Is it "selfish" when it's justified?

Discussion in 'Suicidal Thoughts and Feelings' started by Jeff Nyman, Mar 28, 2009.

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  1. Jeff Nyman

    Jeff Nyman Member

    Here's a question that I've been wrestling with.

    We often hear the mantra that suicide is "selfish." Okay, maybe there's truth to that in many circumstances. I can buy that up to a certain point. But what about if it's truly and sincerely the case that people would be better off if you were gone?

    I don't mean that as a dramatic statement. I mean it as a statement of fact.

    If that's the case ... if it's the case that, say, ultimately your immediate family would be better off without you, then ... isn't it "selfish" to not go through with suicide?

    This is what I'm wrestling with. I guess the fact that I'm even posting on a forum like this says I must have doubts in my mind. And, honestly, I don't understand that. Because I feel sure of what I say. While I don't think I've been the worst husband and father ever, there's massive room for improvement. Beyond even that, however, I think I'm a pathologically self-destructive person. I don't mean that in terms of "cutting myself" or anything like that. I more mean it in the sense of taking stupid risks, such as with career choices in terms of job hopping. Those stupid risks have finally caught up with me in a big way, such that I've really risked everything in terms of family stability and security.

    It's one thing if you take yourself down the rabbit hole, but when you take your family with you ....?

    So it's a paradox for me. I'm nothing without my family. That I know. I couldn't live without them. Nor would I want to. And yet I'm a destructive influence on that family. So -- to use that familiar phrase, but in a different way -- I can't live with them and I can't live without them.

    My options have been reduced to one; my single choice is clear.

    So why is it so damn hard? Why do I keep having to rationalize and justify it to myself? Why can't I just do it? Why do I go to a forum like this and bother people with my ramblings when they have their own problems? Why do I hold out hope emotionally when logically and intellectually I know that there is no real hope?

    For once in my life ... just once ... I have a clear choice that would actually be a selfless action. It would allow me, once and for all, to repudiate the person I was and, in ending my life, at least achieve some measure of justification and perhaps even judgment. And yet, here I am. I'm still here. I'm still causing my family problems. I'm being selfish. I'm putting my own fear of taking suicidal action above that of my family.

    I don't know how to break this loop. I don't know how to find the courage to do what I need to do. The only people I could ask that did break the loop are the ones that finally did it -- and so I can't ask them! When you think about it, it's almost comical. Or it would be if it wasn't so pathetic.
  2. snowraven

    snowraven Well-Known Member

    Hi Jeff and welcome to the forum. I've seen a few threads asking this same question and I don't think there is any straightforward answer. What I would say though is that whenever someone commits there will always be a great deal of pain for others.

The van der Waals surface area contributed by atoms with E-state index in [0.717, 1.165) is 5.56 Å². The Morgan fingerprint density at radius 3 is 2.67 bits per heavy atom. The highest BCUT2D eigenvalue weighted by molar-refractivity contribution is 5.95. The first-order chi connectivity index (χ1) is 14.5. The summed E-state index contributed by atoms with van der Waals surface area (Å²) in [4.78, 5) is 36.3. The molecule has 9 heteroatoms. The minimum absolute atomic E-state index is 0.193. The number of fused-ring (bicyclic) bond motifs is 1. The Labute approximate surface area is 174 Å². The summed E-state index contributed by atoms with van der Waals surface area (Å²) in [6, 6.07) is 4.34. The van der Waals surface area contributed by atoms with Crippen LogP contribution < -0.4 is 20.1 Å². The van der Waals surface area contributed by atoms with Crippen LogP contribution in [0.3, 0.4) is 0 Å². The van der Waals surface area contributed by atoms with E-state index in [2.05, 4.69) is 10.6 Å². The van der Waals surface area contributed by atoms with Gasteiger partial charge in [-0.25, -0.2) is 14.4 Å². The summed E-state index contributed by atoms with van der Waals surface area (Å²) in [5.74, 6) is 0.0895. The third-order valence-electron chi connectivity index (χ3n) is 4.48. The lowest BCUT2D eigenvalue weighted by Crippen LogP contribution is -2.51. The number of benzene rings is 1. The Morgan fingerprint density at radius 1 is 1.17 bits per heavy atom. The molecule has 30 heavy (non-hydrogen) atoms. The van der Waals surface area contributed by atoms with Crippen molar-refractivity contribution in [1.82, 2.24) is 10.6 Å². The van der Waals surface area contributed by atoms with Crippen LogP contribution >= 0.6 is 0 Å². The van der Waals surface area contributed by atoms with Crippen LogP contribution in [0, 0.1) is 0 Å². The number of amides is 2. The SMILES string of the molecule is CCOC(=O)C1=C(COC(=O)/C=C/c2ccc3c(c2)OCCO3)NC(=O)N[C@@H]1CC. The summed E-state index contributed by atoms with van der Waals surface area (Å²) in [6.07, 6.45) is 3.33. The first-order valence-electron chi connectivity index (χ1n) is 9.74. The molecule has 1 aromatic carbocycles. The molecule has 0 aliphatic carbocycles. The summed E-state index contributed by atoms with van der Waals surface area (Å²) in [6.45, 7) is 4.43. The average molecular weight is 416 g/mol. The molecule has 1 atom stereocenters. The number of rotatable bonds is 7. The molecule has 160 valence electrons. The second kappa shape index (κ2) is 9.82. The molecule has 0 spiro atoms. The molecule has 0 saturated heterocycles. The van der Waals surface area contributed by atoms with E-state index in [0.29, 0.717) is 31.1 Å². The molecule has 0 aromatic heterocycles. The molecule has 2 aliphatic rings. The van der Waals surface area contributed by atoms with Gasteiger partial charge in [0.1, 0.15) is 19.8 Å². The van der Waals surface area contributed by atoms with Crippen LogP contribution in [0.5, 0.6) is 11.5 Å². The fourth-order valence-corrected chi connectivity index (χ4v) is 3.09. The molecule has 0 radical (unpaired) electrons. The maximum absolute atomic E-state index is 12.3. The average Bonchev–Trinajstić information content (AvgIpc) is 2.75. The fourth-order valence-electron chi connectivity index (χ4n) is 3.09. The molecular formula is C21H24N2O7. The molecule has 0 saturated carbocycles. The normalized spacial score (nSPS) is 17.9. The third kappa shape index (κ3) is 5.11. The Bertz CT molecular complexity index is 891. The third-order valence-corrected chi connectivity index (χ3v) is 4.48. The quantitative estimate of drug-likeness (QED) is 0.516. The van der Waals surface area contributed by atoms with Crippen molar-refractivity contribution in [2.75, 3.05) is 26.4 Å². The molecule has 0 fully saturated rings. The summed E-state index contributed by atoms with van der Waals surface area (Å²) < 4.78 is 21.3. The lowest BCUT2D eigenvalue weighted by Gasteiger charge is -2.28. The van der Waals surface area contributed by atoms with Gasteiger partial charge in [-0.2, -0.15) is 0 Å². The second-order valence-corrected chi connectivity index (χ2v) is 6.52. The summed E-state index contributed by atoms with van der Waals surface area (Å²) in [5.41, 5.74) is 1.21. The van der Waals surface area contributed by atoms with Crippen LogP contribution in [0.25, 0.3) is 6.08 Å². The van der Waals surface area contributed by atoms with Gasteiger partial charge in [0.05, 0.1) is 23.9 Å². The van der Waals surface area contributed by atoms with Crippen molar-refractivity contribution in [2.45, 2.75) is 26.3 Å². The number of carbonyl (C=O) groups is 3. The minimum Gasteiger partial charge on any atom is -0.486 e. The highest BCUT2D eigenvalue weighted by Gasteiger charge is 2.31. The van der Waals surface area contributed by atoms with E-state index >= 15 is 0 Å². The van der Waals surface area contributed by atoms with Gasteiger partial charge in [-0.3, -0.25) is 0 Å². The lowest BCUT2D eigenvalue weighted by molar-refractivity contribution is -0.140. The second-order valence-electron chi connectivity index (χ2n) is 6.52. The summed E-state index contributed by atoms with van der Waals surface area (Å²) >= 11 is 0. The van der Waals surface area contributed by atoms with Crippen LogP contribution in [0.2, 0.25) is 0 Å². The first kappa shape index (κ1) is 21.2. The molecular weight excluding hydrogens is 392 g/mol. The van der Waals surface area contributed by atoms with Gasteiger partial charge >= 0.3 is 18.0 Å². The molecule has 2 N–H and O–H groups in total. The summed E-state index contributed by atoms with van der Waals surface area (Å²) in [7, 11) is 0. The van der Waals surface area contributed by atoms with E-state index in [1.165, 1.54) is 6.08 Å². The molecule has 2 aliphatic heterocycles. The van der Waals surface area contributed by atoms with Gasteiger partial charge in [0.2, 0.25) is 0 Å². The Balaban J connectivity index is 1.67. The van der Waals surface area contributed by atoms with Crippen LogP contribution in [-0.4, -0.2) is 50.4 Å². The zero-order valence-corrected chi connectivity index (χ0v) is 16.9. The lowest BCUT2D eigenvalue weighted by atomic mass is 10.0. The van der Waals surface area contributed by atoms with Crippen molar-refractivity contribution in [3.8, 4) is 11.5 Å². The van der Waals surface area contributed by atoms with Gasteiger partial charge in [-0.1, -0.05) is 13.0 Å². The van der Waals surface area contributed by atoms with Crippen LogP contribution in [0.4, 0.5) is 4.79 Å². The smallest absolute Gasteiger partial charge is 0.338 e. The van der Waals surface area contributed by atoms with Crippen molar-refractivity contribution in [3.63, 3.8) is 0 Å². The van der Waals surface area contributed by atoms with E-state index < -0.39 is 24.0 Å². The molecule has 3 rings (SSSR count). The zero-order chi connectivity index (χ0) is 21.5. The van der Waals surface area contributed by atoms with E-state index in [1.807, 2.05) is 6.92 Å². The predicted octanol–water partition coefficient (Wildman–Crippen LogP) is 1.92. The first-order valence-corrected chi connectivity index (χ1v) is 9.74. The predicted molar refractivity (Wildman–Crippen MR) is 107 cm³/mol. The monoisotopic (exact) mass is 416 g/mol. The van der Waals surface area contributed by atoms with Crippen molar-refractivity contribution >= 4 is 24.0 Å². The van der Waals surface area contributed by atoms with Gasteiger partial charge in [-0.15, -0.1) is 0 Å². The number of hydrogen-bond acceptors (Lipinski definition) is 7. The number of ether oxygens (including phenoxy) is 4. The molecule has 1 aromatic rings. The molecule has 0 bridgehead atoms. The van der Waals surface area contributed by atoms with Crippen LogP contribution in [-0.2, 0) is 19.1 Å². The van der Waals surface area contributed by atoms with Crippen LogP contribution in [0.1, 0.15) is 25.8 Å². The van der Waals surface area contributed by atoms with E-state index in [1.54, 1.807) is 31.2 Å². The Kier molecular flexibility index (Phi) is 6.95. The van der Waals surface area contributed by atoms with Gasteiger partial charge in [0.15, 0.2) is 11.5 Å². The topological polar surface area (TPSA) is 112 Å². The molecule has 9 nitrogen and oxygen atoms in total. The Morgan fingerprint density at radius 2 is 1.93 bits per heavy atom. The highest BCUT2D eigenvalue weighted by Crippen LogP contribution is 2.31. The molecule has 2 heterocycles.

3. Jeff Nyman

    Jeff Nyman Member

    Thanks for the response.

    Yeah, I believe that. Or, rather, I suppose I believe there actually is a straightforward answer. But the catch is that it only applies to each individual person and they have to find it largely by themselves. Only then will they recognize it as an answer.

    It's sort of like the role of the observer in quantum mechanics. (Just bear with me here.) Reality is defined by observation. Until the observation is made, you have a superposition: everything all jumbled together, various "answers" competing for the right to be made "real." (If that seemed like an odd digression, well ... welcome to me. And, yes, I simplified the role of the obesrver quantum mechanics to make a point.)

    I'm thinking that what it really comes down to is a philosophical decision and a philosophical choice.

    Philosophy is not so much about finding the right answer as it is about asking the right question. Here's sort of how I'm thinking things through.

    • I think that the deeper responsibilities of life are generally found beyond your own self.
    • A philosophy is usually driven by a set of values; the things you truly cherish and truly believe.
    • Our human values are sometimes dignified only by a willingness to fight for them.
    • To be truly alive, you may have to be ready to die for something.
    But that last point is an interesting sentiment when you express it in terms of your own self-destruction, isn't it? It's one thing to do something where you know you could die, but that's not the plan. It's another thing entirely to actively contemplate your own destruction. (The observer acts to define themselves out of existence. The "answer" they make "real" is the one that repudiates the question and the answer.)

    That second point also raises a question, though. That question is where does the "truth" come from? (Granted, the "truth" will be interpreted by everyone differently and will be specific to each person.) I think that in essence the moment of "final truth" (acceptance?) comes when we gaze into ourselves and look at who we truly are and make the determination that we accept it or we don't. In fact, there's a quote that I like along these lines: "There comes a time when you look into the mirror and realize that what you see is all that you will ever be. Then you accept it, or you kill yourself. Or you stop looking into mirrors."

    I guess my point is that I'm starting to think that in order for the loop to be broken, there has to be a moment where you sit alone with precisely what you have become, no more and no less. (Think of it as the savings account of the soul at full maturity.) And you make that final determination as to whether you can live with that or not.